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Physicians refer draft policy back to committee

By Mary Deutscher

04/15/2015

SASKATOON — The College of Physicians and Surgeons of Saskatchewan (CPSS) ruling council sent their draft policy on conscientious refusal back to a subcommittee for further drafting after a meeting March 28 in Saskatoon. The draft policy, which was approved in principle at the college’s January meeting, proposed a regime in which doctors would be compelled to refer for, and in some cases provide, morally objectionable treatments, such as abortion and assisted suicide.

The decision came following a month of public consultation in which the council received over 4,000 submissions, the vast majority of which supported physicians’ conscience rights.

The council’s deliberations began at a March 26 meeting. The associate registrar, Bryan Salte, presented a new draft that incorporated some suggestions made in the public consultation.

Discussion centred on whether the policy would include an exemption for the Supreme Court’s Carter decision, leaving assisted suicide as the only “treatment” that physicians could refuse to provide on conscience grounds. Concerns were raised regarding how long such an exemption would be maintained as assisted suicide becomes normalized in Canadian society.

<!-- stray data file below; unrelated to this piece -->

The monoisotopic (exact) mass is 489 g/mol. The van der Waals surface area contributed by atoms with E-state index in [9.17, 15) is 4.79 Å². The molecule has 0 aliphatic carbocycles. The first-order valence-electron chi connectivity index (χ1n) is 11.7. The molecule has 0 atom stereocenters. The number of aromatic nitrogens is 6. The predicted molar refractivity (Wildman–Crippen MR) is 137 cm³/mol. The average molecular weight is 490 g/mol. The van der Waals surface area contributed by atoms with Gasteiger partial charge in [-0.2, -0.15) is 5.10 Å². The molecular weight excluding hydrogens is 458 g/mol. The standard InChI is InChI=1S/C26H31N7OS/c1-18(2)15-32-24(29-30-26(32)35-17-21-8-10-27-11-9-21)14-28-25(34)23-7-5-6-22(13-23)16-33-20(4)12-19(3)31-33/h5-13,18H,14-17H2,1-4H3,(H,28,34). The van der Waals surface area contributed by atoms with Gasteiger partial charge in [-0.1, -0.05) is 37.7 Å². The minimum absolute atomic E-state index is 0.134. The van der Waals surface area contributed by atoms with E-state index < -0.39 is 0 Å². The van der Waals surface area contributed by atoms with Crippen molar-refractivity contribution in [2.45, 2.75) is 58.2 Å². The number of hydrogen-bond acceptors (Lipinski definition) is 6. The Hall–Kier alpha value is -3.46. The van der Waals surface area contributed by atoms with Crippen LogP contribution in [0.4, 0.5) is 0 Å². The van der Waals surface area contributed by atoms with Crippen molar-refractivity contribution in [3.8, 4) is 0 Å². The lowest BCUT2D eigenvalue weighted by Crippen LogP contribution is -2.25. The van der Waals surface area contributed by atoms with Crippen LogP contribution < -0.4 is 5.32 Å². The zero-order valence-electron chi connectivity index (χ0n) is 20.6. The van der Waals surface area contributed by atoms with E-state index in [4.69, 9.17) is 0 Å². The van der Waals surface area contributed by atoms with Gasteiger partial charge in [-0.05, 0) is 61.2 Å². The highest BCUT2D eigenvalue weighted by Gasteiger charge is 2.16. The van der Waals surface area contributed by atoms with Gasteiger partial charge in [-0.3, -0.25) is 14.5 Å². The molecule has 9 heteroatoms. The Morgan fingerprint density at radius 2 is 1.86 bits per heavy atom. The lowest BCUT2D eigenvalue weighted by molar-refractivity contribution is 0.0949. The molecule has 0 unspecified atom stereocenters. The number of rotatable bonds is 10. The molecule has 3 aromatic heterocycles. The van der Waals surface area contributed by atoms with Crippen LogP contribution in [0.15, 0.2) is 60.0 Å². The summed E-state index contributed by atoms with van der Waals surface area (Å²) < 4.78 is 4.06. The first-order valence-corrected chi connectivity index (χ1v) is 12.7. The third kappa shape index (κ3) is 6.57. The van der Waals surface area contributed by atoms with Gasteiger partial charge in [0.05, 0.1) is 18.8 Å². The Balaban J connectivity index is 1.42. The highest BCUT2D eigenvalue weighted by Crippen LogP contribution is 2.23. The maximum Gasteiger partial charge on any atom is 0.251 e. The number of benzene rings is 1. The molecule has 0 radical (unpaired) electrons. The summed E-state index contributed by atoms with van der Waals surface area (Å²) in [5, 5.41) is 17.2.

Council members also raised concerns regarding the impact the draft policy could have on future generations of physicians. Preston Smith, Dean of the College of Medicine, stated that “conscientiousness and perseverance are the two personality indicators that predict high clinical performance.” The draft policy would therefore select against the very people who should be encouraged to enter medical school.

All councilors agreed that the CPSS has an obligation to ensure that patients are not abandoned, but that the council requires more time to draft a policy that balances physician and patient interests.

The council reconvened March 28 to further discuss changes to the draft policy. The council made several recommendations to the subcommittee, including the need to provide a clear definition for the word “referral.”

While “referral” could mean to simply provide information regarding a treatment verbally, in medicine this word is used more formally to mean a written referral in which a physician entrusts care of his or her patient to another physician. While most physicians who object to procedures such as abortion are willing to provide their patients with information, a formal referral is understood to endorse the patient’s decision to pursue an option the physician believes is harmful.

The proposed policy identifies three scenarios in which a physician may wish to withdraw his or her services from a patient. First, when a patient requires information about possible treatments; second, when a patient requests a specific treatment; and third, when a patient requires a specific treatment in an emergency.